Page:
The White Tower is shivery adventure

In The White Tower, James Ramsey Ullman turns several familiar themes inside out and upside down.

The result is World War II adventure story that appeals even to sedentary readers like me.


The White Tower  by James Ramsey Ullman

Lippincott, 1945. 479 pages. 1945 bestseller # 4. My grade: B+.


Spine art for The White Tower shows mountansand rocksHit by shrapnel during a bombing raid, Martin Ordway’s plane goes down in the Swiss Alps near a village where he spent his student vacations.

While friends arrange to slip him out of the country, Martin poses as a tourist. He organizes a group to climb the village side of Weissturm, the White Tower, which has never been scaled.

Besides Martin, the group includes an aging British geologist, a depressed French writer, an arthritic Alpine guide, an Austrian woman separated from her Nazi husband, and a German solider who is also a renowned mountain climber.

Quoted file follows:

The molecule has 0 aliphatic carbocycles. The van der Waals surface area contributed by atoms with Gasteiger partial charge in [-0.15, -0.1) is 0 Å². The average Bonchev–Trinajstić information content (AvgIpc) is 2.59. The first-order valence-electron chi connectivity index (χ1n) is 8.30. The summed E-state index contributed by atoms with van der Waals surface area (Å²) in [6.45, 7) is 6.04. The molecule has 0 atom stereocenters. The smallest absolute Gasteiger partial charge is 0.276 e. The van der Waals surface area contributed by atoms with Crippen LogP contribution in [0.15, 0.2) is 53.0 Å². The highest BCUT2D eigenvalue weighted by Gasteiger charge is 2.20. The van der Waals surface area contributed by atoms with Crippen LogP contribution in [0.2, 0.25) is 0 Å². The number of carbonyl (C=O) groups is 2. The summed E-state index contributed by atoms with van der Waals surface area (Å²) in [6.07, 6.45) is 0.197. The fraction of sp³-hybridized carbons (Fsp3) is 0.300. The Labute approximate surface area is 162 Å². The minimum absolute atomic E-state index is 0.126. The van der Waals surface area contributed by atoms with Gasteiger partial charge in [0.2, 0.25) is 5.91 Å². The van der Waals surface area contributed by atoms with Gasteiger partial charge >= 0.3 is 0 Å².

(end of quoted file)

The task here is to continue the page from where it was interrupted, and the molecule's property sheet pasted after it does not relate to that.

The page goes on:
Sounds like a set-up for a Hollywood movie, doesn’t it?

Well, Ullman avoids that trap. No clichés for him.

Characters are well-drawn.

Action is tense.

Mountain settings are shiveringly vivid.

Contemporary readers may find the occasional German and French phrases difficult — today’s readers lack the language skills our 1940’s forebears had — but I could usually get the gist.

Whatever your linguistic skills, The White Tower remains a great book to climb into bed with.

© 2015 Linda Gorton Aragoni

 

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Linda Aragoni

I'm passionate about helping people learn through the medium of nonfiction writing. Although I occasionally have an idea of my own, I mostly build education tools by recycling and repurposing other folks' ideas.

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